Their self-titled debut album was a huge gospel hit while their follow-up seems likely to take New Orleans' TRIN-I-TEE 5:7 to even greater success. Tony Cummings reports.
Of all the dozens of gospel acts now selling huge quantities, few have made a more meteoric rise than Trin-i-tee 5:7. Their debut album Trin-i-tee 5:7' seemed to emerge from nowhere in 1997 to clock up breathtaking sales (390,000 units and counting) while their brand new release 'Spiritual Love' is unquestionably going to outsell that. With the marketing nounce of B-Rite Records behind them (the company that took an unknown youth choir and turned them into the sales phenomenon that is God's Property), and an awesome vocal armoury Trin-i-tee 5:7 have the potential to equal the platinum sales of the TLCs and Destiny's Childs. There will be none of the sad descent into bedroom soul we've seen for other soul sistas with church backgrounds. "There's so much pressure out there for young people," says Taylor, "so much sex on TV, radio and movies that they think it's normal to be intimate at 16. We want to get the message out that they have a choice. The physical stuff can wait." "We can be stylish, hip and saved," says the group's Chanelle Haynes, whose smokey contralto has been compared by critics to Toni Braxton and Anita Baker. "We want to be what we didn't have when we were younger. We didn't see women in gospel that got our attention, that looked like us, that were young and fashionable."
The name Trin-i-tee 5:7 is taken from 1 John 5:7 which speaks of three becoming one to bear witness of Christ. These three became one when New Orleans based entrepreneur Kenneth Grant sought to create a cool, exciting, all female group that has secular appeal but is sold out to the Lord. While at his church, Greater St Stephens Full Gospel Baptist Church, he was blown away by a solo sung by Chanelle. Later, while eating at a fast food restaurant he "coincidentally" ran into Angel Taylor (a sista whose soulful soprano one critic has compared to R&B superstar Brandy), an old high school friend she has competed against in several contests. Angel was asked to join Chanelle and Kenneth completed the threesome with Terri Brown, a soloist in his church's Young Adult Choir. Trin-i-tee 5:7 was born!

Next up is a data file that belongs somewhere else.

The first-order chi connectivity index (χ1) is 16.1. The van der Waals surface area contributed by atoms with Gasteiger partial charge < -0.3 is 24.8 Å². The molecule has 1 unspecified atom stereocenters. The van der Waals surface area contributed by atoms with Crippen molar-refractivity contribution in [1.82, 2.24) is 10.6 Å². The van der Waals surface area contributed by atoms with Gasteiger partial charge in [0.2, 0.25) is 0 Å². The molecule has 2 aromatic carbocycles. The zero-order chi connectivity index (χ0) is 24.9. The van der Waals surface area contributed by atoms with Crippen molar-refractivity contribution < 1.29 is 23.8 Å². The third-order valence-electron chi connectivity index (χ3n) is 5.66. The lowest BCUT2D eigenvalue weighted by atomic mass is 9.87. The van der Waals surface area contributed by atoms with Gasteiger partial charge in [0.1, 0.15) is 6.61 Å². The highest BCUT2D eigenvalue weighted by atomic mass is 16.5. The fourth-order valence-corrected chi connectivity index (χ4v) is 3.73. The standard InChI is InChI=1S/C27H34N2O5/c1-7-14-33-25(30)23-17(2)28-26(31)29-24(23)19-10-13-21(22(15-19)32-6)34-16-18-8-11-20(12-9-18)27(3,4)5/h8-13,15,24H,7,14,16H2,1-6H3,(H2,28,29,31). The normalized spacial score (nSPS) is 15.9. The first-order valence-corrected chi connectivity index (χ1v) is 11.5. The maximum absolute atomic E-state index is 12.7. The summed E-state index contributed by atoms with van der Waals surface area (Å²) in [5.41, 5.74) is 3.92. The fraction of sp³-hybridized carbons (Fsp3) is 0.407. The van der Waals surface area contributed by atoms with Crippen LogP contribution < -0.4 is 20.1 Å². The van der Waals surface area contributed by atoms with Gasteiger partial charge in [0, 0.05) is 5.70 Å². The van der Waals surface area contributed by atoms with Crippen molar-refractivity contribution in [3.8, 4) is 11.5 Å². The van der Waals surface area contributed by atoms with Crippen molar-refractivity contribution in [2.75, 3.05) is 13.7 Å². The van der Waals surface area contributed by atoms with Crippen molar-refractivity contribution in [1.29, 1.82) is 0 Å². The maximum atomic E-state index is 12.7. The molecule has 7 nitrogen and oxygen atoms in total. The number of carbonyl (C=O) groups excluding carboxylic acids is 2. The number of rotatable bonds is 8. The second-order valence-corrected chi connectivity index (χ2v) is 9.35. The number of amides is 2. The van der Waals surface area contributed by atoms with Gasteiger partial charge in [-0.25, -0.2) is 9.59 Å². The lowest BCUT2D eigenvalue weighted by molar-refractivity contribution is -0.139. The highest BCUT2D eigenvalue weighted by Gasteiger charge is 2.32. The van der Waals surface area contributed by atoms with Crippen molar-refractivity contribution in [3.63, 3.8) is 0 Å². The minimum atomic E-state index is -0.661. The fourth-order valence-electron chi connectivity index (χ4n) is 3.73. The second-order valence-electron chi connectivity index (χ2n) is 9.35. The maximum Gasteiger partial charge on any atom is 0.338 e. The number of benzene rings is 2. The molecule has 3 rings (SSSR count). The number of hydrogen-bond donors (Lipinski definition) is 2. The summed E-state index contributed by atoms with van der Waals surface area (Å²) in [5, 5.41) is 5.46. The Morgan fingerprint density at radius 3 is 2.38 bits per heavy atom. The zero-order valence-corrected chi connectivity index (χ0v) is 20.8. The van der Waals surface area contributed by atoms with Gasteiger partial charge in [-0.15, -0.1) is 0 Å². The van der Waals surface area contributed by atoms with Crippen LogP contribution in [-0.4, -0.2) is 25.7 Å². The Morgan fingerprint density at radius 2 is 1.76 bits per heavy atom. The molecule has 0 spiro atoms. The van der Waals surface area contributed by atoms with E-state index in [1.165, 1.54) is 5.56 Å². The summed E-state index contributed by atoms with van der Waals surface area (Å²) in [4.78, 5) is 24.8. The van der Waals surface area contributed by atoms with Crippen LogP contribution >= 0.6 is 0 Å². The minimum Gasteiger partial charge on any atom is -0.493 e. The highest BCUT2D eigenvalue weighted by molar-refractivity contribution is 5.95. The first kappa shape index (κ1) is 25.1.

When top record executives Vicki and Claude Lataillade came to New Orleans, Trin-i-tee 5:7 auditioned for them in Chanelle's den. As they sang "Father", one of the songs they wrote, Chanelle knew in her heart they would be signed. This was confirmed, only a couple of days later, when Claude called and offered a contract to his label, B-Rite.
With the release of 'Trin-i-tee 5:7' the trio exploded onto the gospel scene: a debut that soared to the top of the gospel charts, multi-format radio and video success, prestigious industry awards, ongoing international media coverage and a featured spot on one of the year's most popular concert tours with Kirk Franklin. On the airwaves, their R Kelly-produced debut single, "God's Grace", reached the Top 10 on R&R's Urban AC chart, while the accompanying video found wide acceptance on MTV, The Box and BET.
With all this dizzying success, the group underwent a personnel change. Terri Brown opted to become a stay-at-home mum and her replacement was Adrian Anderson. It was friendship that brought her to the group. In Adrian's role as a successful makeup artist, she had worked with the trio and their labelmates for two years. "It never crossed my mind to mention the fact that I'd been in 'girl groups' before," she said. "I was quite thankful for my career. I always cared about my artists and was thankful that God allowed me to touch them last and pray for them before they went out; I grew so much spiritually being a part of the B-Rite Music family."